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Archive for the ‘Neurofeedback’ Category

Vertigo—A personal story

Monday, April 23rd, 2018

I began experiencing vestibular migraines over 30 years ago. My symptoms included bilateral hearing loss, tinnitus, and vertigo. This vertigo can be experienced by riding the Tea Cups at Disneyland or a Tilt-A-Whirl ride at the amusement park, by repeatedly spinning until you are so dizzy that standing up or walking a straight line is impossible.

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On Suffering

Friday, April 6th, 2018

One of the concerns of Medicine is the relief of suffering. The opiate crisis is evidence that we are not doing very well. That should not have come as a surprise. Let us consider the challenge that confronts us in its principal manifestations: The most severe suffering endured by man is surely that inflicted through torture. The essence of torture is the use of the body systems — mainly the pain system — against the self. Similarly, in psychological torture the mental faculties are redirected toward the progressive disintegration of the self.

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A Neurofeedback Case Report

Friday, December 29th, 2017

Resolution of Attention Deficit, Impulsivity, and Anxiety in a 22-year-old male, using Infra-Low Frequency Neurofeedback By Priscilla Young

August 1, 2017

A mother brought her 22-year-old son M_ to me for neurofeedback, on the recommendation of a friend whose son I had also worked with. She reported that M_ had been identified as having ADD since elementary school, when he had taken medication for it. He had not been happy while on the medication, and did not eat well when taking it. In high school, he stopped taking it entirely. He had panic attacks in high school that responded positively to hypnotherapy. He had a concussion in the spring of his junior year. The panic attacks occurred during wrestling and predated the concussion. Fear-based anxiety was identified as a concern.

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Fifty ways to leave your love… of the Placebo Model of Neurofeedback

Thursday, December 28th, 2017

Neurofeedback has now existed for more than half a century, and it is flourishing in the clinical arena. Many academic researchers, meanwhile, are still stuck at first base worrying about the placebo as a complete explanation of neurofeedback efficacy–the proposition that neurofeedback is nothing but an expensive placebo. Looking at this collectively, it appears that the the placebo hypothesis is drawing much more interest among some academics than what is actually happening in the clinical realm. To those of us inhabiting the real world of clinical practice, this is such a ludicrous spectacle that it is difficult to take seriously. Researchers tend to orient to the published literature and thus listen only to each other. That misses most of the ferment, vitality, originality, and diversity of the field, which happens to reside almost exclusively in the world at large rather than in the formal environs of the research laboratory. Much of the resulting novelty and diversity has not found its way into the journals for the simple reason that clinicians by and large don’t publish their work. They network with other clinicians at conferences and through the Internet.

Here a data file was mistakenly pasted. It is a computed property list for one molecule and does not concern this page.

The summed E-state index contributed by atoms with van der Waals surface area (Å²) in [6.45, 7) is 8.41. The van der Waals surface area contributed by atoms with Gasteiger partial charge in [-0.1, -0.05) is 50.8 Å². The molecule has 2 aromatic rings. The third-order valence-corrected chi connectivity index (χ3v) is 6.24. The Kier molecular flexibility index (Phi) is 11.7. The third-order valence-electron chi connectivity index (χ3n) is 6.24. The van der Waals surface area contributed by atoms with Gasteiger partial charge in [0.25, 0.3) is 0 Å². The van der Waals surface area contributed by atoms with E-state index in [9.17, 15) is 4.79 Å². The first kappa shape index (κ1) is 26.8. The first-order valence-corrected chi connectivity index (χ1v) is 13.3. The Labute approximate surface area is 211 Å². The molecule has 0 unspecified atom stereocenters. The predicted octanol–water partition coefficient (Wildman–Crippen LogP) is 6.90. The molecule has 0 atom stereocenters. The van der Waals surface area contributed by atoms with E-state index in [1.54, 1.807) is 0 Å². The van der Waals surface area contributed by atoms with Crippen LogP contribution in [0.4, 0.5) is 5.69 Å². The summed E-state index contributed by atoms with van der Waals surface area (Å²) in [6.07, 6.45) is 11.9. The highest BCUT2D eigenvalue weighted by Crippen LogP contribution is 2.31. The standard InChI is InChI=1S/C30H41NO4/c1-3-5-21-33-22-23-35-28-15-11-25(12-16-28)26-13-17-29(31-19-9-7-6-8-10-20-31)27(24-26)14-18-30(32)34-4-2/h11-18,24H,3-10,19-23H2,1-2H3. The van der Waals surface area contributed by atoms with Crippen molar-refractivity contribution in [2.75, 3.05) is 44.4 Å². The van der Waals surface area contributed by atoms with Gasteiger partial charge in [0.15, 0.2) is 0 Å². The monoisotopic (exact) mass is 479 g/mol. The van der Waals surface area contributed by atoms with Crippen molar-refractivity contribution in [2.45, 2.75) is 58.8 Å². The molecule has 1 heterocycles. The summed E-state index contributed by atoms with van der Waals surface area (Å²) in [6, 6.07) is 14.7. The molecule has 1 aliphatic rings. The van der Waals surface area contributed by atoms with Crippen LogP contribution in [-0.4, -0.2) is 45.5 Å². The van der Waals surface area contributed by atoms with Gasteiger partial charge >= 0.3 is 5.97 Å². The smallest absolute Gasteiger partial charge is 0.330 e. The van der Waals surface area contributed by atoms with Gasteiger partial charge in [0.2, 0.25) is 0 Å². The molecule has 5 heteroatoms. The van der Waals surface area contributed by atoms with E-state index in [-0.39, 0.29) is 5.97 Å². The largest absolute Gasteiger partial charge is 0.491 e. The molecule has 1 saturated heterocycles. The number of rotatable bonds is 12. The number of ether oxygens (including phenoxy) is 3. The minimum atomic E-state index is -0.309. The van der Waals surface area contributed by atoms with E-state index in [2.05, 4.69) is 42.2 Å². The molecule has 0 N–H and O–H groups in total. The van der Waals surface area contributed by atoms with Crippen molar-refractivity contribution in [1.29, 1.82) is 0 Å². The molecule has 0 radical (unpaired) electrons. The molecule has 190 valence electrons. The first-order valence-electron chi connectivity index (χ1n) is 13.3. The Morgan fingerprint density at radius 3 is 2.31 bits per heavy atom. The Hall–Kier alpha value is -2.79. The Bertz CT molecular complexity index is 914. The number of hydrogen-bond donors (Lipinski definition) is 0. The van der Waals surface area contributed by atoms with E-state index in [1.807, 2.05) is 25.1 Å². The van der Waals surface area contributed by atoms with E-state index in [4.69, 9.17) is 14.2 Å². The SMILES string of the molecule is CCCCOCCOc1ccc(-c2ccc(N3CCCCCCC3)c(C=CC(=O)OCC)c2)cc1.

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Disposing of the Placebo Model of Neurofeedback

Wednesday, December 27th, 2017

It is quite remarkable that after a fifty-year history in research and practice the question is still open in some minds as to whether the effects of the neurofeedback exercise might be attributable to the placebo, that nebulous entity that mediates somehow between mind and body. It is even more remarkable that this is occurring in the New World, which long ago found pragmatism to be a more useful way forward than proceeding on the basis of abstract principle. We do neurofeedback because it works–consistently.

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They Denied NF

Tuesday, November 21st, 2017

First they denied neurofeedback because they did not believe in brain plasticity.
But they were wrong.

Then they denied neurofeedback for seizures, as they are neurochemically mediated.
But they were wrong.

Then they denied neurofeedback for ADHD because that’s what stimulants are for.
But they were wrong.

Then they denied neurofeedback for migraines because it is a vascular condition.
But they were wrong.
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